The transcriptome offers an important readout of the genome. Anything that is important for a cell—its genome, its metabolic and proliferative state, its epigenome and other factors—tends to be reflected in the transcriptome, says Huber. This may be particularly true for cell lines, whereas in multicellular organisms with plenty of tissue heterogeneity, this aspect might be more nuanced.
Cancer biologist Stephen Friend, too, sees gene expression readout as important for integrating data. Friend is the former vice president of cancer research at Merck, and he now directs Sage Bionetworks, a nonprofit that builds platforms that enable collaboration and data sharing.
At Rosetta Inpharmatics, a genome-analysiscompany Friend cofounded and which Merck acquired, he and colleagues did large-scale gene expression experiments. He likens the experiments to hanging 20,000 microphones in a cell in order to listen to each gene's activity. Such types of experiments, although perhaps not practiced on the same scale, were plentiful in labs between 2002 and 2010, he says. Then, sequencing emerged, prices dropped and labs began finding 'actionable' mutations that suggest a clinical course of action and offer a view of tumor biology. At the time, many scientists belittled arrays for their indirect and inferior approach, whereas the exact readout of changes in the DNA sequence was seen as the “absolute truth.”
What ensued, says Friend, was a conflict between two schools: one that looks to mutations in an altered component list in order to see what is amiss in disease, and another that looks at expressed genes as a readout of the integrated state of the cell. “Eventually the two of them are going to have to meet,” he says. That meeting will require an understanding of genomic alterations and integration of these data in a network context, he says.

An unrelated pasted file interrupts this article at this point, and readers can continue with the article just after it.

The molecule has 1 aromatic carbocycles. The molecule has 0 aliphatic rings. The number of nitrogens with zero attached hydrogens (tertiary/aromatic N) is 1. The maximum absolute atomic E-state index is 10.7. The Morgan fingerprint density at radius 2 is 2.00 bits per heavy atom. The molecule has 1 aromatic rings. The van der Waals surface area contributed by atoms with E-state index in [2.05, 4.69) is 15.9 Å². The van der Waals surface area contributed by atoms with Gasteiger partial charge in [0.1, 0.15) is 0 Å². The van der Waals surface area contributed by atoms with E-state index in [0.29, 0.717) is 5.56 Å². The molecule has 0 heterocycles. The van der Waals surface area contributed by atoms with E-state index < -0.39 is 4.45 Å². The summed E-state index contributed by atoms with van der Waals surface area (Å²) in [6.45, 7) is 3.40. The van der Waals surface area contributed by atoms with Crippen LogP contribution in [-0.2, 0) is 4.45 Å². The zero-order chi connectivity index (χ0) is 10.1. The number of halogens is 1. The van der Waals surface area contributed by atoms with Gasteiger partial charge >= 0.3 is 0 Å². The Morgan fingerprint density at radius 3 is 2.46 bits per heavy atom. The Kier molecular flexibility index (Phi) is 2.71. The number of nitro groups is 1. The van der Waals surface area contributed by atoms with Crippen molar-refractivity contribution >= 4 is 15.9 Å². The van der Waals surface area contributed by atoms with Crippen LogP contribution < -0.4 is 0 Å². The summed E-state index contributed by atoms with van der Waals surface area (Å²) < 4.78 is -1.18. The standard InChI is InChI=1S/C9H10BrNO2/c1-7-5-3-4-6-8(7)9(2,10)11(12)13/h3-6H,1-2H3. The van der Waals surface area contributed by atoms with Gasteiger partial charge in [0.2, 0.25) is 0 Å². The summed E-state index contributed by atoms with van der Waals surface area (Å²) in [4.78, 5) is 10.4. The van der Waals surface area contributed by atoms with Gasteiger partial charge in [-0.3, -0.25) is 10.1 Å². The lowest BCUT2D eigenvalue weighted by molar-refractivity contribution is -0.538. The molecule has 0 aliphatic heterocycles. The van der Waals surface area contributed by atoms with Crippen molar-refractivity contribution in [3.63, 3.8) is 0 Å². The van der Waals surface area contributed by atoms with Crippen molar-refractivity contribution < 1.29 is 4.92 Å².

That kind of data integration calls for mutational data, expression data and more. But for now, the abilities to capture many aspects of the altered component list do not match the aggregated benefit that comes from expression profiling, says Friend. Scientists need a much better understanding of the consequences of the altered component list to use it as a direct map of disease.
For now, the “20,000 microphones” in expression analysis deliver a better readout of the state of the cell, Friend says, which explains the DREAM result highlighting the power of gene expression data. “Over time I would be surprised if that continues to be true,” he says.
As Stolovitzky explains, the machine learning algorithms from the DREAM competition all calculate the rules governing cancer cell behavior in smart and sophisticated ways. But, he likes to say, when it comes to machine learning, the machine does learn, but we don't.
For machines and scientists to learn how to better integrate data, it will take increased data riches from a variety of resources and experiments. Researchers will still need to fit the pieces together into an integrated narrative to explain, for example, why a cell turns cancerous. That narrative can often be incomplete, as it is, for example, in the case of triple-negative breast cancer, which a genetic test might reveal. Physicians know this diagnosis means a patient faces an aggressive tumor. The answer to what makes the tumor tick so aggressively stands to come from data integration of all pieces of information: gene expression, proteomic data and clinical data. Despite the many efforts underway, the best way to interrogate these data in an integrated way remains elusive, says Stolovitzky.
An example of a different sequence of integration steps is one from the lab of Trey Ideker at the University of California at San Diego7. The analysis starts with mutational profiling, then groups genes according to pathways in such a way that molecular patterns appear with more prominence. These patterns are then used to group tumor subtypes.
The subtypes grouped according to mutation data were different than the subtypes defined by expression data, says Ideker. While the reason for this difference still has to be resolved, he guesses that the mutations are upstream and causal, whereas expression changes indicate downstream responses and effects from the tumor microenvironment.